“When big business is shutting down factories here and moving them overseas and firing their workers…why should Republicans stand with the people that do that, rather than with the workers who lose their jobs?”

Pre-election polls in New Hampshire show Buchanan and Dole running even, with Lamar Alexander and Steve Forbes following. It is these four candidates who will emerge and move on from the New Hampshire primary. Because is too fluid, it is difficult to predict the final outcome, but there are some signs that could indicate future trends.

What is critical about the various polls being taken now is how the candidates divide up the Republican fold. Among those Republicans who describe themselves as “conservative” or “very conservative,” Buchanan receives almost 80% of the vote, with Dole receiving about 50% of those who describe themselves as “moderate” or “conservative.” Alexander, on the other hand, leads among those voters who describe themselves as “liberal” or “moderate.” Interestingly, Forbes and Alexander compete for the same group. And as Alexander’s percentage of the vote in New Hampshire has gone up (reflecting positive press following his Iowa finish), Forbes’ numbers have shown a corresponding drop.

The positive news for Alexander is that the polls are showing that he is the only candidate with a strong favorable rating (51% favorable to 22% unfavorable). Buchanan’s and Dole’s favorable/unfavorable ratings are almost the same, with Forbes now showing very strong unfavorable ratings. Alexander also tends to be the least well-known of the major remaining candidates, which indicates that his campaign has more growth potential than any of his rivals at this point.

Buchanan’s rise is a strong one, but he is probably limited in how far he can go. His strident and angry message clearly has supporters – but he also has enemies. In 1992, he showed that in a two-way race he could get as much as 37% of the vote. In a four- or five-way race his maximum strength is probably less. But because Buchanan relies on a network of right-wing groups and his “star” quality that allows him to get free media attention, he doesn’t need to raise as much money as the other candidates do to stay viable, so he will probably stay in the race until the end.

Dole, once considered unbeatable, now appears to be very vulnerable. He is still the candidate with the major endorsements, the most money raised and the best organization, but he is looking older and less like a winner each day. Heading into the southern primaries in early March where he does not have significant grassroots support, he will need to find a message or way to bring voters to his standard beyond his standing as the candidate of the party establishment.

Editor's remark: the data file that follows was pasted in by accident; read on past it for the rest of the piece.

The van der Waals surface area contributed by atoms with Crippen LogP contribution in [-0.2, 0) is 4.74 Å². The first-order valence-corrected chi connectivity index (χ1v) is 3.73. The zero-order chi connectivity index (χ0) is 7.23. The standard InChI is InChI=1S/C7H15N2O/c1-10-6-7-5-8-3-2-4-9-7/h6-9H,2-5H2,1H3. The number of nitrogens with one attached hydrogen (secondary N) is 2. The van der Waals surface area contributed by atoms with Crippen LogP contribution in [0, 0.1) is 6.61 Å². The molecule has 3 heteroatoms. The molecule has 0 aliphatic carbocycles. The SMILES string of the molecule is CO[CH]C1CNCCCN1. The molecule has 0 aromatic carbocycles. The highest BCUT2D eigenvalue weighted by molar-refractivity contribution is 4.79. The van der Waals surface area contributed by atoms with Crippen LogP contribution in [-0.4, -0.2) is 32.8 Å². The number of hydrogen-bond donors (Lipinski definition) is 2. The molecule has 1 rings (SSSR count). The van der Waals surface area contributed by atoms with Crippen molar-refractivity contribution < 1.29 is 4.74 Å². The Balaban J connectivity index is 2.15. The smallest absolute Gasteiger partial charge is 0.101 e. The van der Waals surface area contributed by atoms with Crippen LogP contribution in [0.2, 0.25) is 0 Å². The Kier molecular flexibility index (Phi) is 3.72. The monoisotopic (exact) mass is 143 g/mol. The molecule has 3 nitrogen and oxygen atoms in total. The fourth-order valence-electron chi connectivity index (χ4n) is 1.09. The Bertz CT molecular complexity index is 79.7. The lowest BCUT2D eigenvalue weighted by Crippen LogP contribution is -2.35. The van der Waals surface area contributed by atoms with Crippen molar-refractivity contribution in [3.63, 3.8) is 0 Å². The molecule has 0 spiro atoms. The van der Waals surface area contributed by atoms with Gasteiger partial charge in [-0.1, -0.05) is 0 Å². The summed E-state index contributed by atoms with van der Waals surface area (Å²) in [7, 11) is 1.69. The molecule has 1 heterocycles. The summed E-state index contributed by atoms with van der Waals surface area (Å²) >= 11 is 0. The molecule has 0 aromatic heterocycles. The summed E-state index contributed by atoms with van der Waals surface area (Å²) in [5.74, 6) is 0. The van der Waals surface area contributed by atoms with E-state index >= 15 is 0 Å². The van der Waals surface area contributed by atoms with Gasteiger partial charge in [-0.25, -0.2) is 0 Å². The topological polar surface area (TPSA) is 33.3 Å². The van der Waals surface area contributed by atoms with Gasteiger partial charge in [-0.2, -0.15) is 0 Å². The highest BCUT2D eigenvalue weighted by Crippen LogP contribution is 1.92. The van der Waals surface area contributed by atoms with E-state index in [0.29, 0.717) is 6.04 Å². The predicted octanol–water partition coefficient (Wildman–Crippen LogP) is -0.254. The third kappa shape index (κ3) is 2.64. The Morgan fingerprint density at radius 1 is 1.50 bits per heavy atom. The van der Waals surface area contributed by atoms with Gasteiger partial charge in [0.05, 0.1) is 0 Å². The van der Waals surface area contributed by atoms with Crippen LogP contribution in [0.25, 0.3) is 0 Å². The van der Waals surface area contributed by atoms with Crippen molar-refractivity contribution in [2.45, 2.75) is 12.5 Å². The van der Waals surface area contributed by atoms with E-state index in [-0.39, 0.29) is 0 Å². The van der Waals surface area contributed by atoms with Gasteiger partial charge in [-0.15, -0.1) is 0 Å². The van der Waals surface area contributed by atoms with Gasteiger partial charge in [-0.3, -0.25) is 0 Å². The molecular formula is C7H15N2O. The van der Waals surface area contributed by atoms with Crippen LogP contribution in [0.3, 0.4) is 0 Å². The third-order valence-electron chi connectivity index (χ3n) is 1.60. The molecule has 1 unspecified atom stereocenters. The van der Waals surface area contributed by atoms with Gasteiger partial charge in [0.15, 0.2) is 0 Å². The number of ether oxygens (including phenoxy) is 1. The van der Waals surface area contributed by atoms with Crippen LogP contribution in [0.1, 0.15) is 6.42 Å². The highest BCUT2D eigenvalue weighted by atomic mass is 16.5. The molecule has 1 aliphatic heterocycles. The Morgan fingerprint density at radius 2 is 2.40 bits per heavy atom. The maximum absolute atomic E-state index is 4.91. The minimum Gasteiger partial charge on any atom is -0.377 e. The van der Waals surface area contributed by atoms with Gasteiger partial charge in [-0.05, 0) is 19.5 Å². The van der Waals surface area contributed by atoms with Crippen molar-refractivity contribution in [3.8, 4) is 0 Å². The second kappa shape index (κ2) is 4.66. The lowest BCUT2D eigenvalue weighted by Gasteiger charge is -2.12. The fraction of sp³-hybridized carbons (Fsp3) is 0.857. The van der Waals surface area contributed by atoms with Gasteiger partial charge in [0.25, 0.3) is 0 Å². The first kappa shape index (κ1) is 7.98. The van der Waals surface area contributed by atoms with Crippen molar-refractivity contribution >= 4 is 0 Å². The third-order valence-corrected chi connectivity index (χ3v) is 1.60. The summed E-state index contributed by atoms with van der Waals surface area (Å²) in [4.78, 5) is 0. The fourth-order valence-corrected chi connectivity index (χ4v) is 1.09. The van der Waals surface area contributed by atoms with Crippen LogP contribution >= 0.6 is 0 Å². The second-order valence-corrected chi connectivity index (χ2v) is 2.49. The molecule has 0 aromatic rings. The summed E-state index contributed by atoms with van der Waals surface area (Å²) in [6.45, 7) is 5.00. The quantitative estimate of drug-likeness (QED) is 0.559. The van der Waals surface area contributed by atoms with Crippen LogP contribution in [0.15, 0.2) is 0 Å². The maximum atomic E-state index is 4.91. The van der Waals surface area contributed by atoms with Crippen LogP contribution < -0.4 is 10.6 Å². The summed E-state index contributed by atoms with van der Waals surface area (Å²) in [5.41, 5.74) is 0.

Alexander’s rise, like Buchanan’s has been meteoric. His plaid shirt “outsider” gimmick has worked to some extent as has his pleasant personality and his call for “new ideas.” But increasing focus on his past business deals, examination of the seriousness of his new ideas and concern among Republican right-wingers about his position on abortion may also limit his rise and his ability to raise the money needed to compete when the campaign goes national. But Alexander has a national network and has shown the ability to raise money before. His competitiveness and viability will depend to some extent on how much positive free media he can receive coming out of New Hampshire.

Forbes, whose big money negative ads initially boosted him into a leading position in New Hampshire, has now dropped considerably. Voters seem to have tired of the incessant attacks he waged on Bob Dole. The negative ads, therefore, appear to have backfired and he has taken a dive in the polls. But unlike the other candidates, Forbes has no need to raise money and therefore can remain in the race until he tires of running.

Coming out of New Hampshire, it will most probably be a four-man race (assuming Forbes stays in). The rhetoric will become sharper and the attacks even more harsh. It is not clear yet who will win the Republican nomination although, in the long run and barring any major mistakes, Dole still seems to have the edge in a national race.

It is an interesting race, not a pretty one – but then who ever said politics had to be pretty? What now worries Republican leaders is whether the party has been weakened by the divisive character of the nominating process so far and whether, whoever wins, will be able to recover from the wounds received at the hands of his fellow Republican contenders enough to wage an effective campaign in the fall.